At the beginning of March, 2004, my wife and I were contacted by a real estate agent here in Spain, notifying us of a studio apartment that had just come on the market. They told us that the property would have excellent rental potential, and that the owner was motivated to make a quick sale as he urgently needed money to purchase a new home himself. We arranged to visit the apartment on the same afternoon, and signed a document stating that if we decided to purchase the property, the purchase would be made via the estate agent (i.e. we wouldn’t try to go behind their back, and purchase the apartment directly from the owner.)
The apartment was quite nice, the asking price was attractive, and so we made an immediate offer to purchase the property. We were told (and we independently confirmed) that there were multiple offers made on the property, and that the owner’s (let’s call him Mr. I.P. Freely) position was that the first buyer to deliver the required deposit would get the apartment.
We rounded up the money for the deposit, and delivered it to the estate agency office, where we met “The Boss,” who we’ll call Mrs. Hoo Flung Doo.
And this is when the problems started.
We signed a contract to purchase the property through Mrs. Doo, and which authorized Mrs. Doo to present our deposit to the owner, Mr. Freely. We informed Mrs. Doo that we were leaving within the next four days to go on vacation for two weeks, and she said, “No problem, we can organise the details of the purchase when you return.”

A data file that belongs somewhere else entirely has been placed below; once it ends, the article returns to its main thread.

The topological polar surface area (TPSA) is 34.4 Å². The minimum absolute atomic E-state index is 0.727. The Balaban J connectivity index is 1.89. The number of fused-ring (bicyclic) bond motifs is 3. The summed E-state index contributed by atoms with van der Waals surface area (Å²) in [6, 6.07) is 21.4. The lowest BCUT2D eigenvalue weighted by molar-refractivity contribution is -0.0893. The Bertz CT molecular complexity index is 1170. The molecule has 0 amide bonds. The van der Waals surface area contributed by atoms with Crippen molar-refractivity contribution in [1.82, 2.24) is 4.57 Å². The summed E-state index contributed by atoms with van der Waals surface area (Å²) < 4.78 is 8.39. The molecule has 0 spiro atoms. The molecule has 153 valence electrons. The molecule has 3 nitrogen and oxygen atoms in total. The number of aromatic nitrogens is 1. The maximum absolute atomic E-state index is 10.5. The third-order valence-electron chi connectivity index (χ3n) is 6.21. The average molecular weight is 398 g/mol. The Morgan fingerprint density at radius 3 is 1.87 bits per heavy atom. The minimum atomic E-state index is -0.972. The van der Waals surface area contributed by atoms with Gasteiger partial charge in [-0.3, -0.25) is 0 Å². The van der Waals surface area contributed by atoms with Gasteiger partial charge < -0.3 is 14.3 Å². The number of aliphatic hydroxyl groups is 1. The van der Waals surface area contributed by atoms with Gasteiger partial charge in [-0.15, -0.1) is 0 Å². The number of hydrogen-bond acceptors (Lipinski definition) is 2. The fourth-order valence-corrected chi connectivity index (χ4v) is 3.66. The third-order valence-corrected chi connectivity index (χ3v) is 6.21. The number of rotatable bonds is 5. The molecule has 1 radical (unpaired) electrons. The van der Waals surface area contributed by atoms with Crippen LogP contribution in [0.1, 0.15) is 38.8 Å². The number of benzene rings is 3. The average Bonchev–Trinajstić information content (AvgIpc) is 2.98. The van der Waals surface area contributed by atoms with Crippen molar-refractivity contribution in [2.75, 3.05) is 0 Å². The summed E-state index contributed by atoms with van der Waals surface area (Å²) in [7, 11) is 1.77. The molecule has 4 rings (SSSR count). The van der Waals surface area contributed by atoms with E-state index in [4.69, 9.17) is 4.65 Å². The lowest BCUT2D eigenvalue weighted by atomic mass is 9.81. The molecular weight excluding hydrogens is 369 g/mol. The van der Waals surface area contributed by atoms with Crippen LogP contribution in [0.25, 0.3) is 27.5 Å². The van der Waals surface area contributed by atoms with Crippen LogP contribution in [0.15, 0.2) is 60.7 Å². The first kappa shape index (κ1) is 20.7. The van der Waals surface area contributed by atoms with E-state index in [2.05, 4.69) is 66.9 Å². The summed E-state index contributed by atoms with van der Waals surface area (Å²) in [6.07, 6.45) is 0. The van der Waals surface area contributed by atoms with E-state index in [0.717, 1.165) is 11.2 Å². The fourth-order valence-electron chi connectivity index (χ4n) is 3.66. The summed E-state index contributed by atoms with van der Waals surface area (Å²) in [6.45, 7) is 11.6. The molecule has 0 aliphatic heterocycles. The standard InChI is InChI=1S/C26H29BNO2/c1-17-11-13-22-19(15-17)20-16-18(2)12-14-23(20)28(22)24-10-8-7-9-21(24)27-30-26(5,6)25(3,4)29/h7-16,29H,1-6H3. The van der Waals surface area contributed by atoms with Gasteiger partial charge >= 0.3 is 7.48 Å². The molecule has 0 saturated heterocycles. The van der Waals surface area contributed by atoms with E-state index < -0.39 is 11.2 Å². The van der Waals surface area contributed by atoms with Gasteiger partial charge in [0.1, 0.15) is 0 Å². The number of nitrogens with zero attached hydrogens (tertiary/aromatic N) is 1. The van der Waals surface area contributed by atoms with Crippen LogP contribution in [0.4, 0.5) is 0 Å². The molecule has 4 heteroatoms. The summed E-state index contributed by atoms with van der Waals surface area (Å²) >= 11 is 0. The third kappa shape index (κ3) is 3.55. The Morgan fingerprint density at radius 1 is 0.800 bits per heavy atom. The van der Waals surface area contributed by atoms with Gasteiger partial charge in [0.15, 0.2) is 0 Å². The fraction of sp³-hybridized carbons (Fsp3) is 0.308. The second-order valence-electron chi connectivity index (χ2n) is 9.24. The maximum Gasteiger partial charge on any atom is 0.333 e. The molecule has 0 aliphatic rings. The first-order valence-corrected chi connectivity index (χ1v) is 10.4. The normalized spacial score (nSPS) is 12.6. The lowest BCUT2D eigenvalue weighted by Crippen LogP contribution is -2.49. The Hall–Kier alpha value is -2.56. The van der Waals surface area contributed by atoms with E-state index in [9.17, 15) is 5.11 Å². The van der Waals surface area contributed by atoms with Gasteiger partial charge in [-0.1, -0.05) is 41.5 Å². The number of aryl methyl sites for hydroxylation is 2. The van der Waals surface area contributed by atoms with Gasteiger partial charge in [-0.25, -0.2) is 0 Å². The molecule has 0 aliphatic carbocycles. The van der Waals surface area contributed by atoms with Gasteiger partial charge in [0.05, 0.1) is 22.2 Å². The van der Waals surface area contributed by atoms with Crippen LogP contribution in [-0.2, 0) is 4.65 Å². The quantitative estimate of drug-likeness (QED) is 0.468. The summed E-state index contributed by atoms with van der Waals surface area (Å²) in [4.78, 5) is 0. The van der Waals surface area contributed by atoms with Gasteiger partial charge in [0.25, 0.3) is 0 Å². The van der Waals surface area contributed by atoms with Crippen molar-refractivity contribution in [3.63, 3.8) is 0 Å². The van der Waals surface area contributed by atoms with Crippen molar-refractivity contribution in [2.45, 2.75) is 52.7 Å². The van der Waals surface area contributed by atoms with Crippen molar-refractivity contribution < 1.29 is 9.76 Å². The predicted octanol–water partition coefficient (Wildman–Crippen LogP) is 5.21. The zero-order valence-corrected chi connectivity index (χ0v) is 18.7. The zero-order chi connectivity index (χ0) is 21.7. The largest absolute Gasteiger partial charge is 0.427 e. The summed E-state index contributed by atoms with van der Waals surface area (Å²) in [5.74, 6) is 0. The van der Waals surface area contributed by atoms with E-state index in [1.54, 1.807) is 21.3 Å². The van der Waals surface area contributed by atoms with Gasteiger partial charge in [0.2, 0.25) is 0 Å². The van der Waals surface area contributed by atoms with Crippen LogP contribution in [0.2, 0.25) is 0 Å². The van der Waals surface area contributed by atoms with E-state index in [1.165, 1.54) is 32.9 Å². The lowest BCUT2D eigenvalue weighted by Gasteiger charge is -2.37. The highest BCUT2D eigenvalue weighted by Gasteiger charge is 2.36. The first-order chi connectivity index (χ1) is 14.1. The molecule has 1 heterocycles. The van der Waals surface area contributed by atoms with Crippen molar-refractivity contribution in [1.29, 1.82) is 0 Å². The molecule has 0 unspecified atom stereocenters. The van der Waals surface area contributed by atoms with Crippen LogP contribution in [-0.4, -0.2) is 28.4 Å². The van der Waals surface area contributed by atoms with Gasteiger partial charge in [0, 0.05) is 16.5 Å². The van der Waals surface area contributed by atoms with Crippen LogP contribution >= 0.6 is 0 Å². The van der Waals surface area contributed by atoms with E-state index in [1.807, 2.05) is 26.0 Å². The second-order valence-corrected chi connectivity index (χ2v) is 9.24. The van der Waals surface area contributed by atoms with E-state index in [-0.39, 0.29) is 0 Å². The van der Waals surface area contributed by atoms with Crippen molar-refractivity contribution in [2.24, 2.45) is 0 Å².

As an aside, she also proposed to arrange financing for us, as she had many “inside” contacts with the banks and could likely arrange “100% financing, with 2% interest.” We told her we’d check with our bank the following day, and would only accept financing from her if the conditions were better than those from our bank. The next day we had the offer from our bank — 60% financing with 3.75% interest, and we presented this data to Mrs. Doo.
And then we left for our vacation four days later.
We returned to Spain on March 18th, and receive a phone call the same day from Mrs. Doo, telling us that the purchase would take place the following day, March 19th! Flabbergasted, we told Mrs. Doo that was impossible — we had not yet arranged our own financing, she had not yet presented us with an offer of financing, and there were lots of administrative checks still to be made before actually conducting the purchase.
Mrs. Doo informed us that she had signed a contract with the property owner to conduct the purchase on the 19th, and that there was a clause stating that he could keep the deposit and cancel the sale if the purchase did not take place on that date. She claimed that our purchase contract with her gave her authorization to agree such details with Mrs. Doo. (something it certainly did NOT do.)